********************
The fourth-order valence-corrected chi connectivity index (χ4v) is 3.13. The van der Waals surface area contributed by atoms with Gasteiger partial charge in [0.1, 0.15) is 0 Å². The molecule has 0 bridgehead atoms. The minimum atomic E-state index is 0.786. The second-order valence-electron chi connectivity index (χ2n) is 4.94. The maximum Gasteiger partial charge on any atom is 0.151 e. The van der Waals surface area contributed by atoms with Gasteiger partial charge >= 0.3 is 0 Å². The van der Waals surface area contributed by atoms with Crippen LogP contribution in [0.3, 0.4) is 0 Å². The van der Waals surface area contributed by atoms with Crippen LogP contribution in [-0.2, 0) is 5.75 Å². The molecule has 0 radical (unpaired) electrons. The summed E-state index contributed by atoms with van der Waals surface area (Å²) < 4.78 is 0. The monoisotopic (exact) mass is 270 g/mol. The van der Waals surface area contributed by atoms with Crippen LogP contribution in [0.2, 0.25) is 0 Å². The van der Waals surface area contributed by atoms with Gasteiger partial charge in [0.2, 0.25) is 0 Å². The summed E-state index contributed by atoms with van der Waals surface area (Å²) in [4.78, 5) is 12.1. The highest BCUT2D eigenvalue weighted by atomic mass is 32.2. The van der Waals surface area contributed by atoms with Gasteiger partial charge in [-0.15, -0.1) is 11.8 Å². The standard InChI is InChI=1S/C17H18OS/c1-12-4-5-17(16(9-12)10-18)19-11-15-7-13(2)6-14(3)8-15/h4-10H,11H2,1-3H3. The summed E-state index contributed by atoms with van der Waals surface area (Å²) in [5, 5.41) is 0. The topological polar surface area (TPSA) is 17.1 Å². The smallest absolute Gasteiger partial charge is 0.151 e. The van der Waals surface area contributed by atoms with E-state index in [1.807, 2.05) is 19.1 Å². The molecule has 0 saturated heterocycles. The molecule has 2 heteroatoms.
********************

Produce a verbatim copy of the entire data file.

The fourth-order valence-corrected chi connectivity index (χ4v) is 3.13. The van der Waals surface area contributed by atoms with Gasteiger partial charge in [0.1, 0.15) is 0 Å². The molecule has 0 bridgehead atoms. The minimum atomic E-state index is 0.786. The second-order valence-electron chi connectivity index (χ2n) is 4.94. The maximum Gasteiger partial charge on any atom is 0.151 e. The van der Waals surface area contributed by atoms with Gasteiger partial charge >= 0.3 is 0 Å². The van der Waals surface area contributed by atoms with Crippen LogP contribution in [0.3, 0.4) is 0 Å². The van der Waals surface area contributed by atoms with Crippen LogP contribution in [-0.2, 0) is 5.75 Å². The molecule has 0 radical (unpaired) electrons. The summed E-state index contributed by atoms with van der Waals surface area (Å²) < 4.78 is 0. The monoisotopic (exact) mass is 270 g/mol. The van der Waals surface area contributed by atoms with Crippen LogP contribution in [0.2, 0.25) is 0 Å². The van der Waals surface area contributed by atoms with Gasteiger partial charge in [0.2, 0.25) is 0 Å². The summed E-state index contributed by atoms with van der Waals surface area (Å²) in [4.78, 5) is 12.1. The highest BCUT2D eigenvalue weighted by atomic mass is 32.2. The van der Waals surface area contributed by atoms with Gasteiger partial charge in [-0.15, -0.1) is 11.8 Å². The standard InChI is InChI=1S/C17H18OS/c1-12-4-5-17(16(9-12)10-18)19-11-15-7-13(2)6-14(3)8-15/h4-10H,11H2,1-3H3. The summed E-state index contributed by atoms with van der Waals surface area (Å²) in [5, 5.41) is 0. The topological polar surface area (TPSA) is 17.1 Å². The smallest absolute Gasteiger partial charge is 0.151 e. The van der Waals surface area contributed by atoms with E-state index in [1.807, 2.05) is 19.1 Å². The molecule has 0 saturated heterocycles. The molecule has 2 heteroatoms.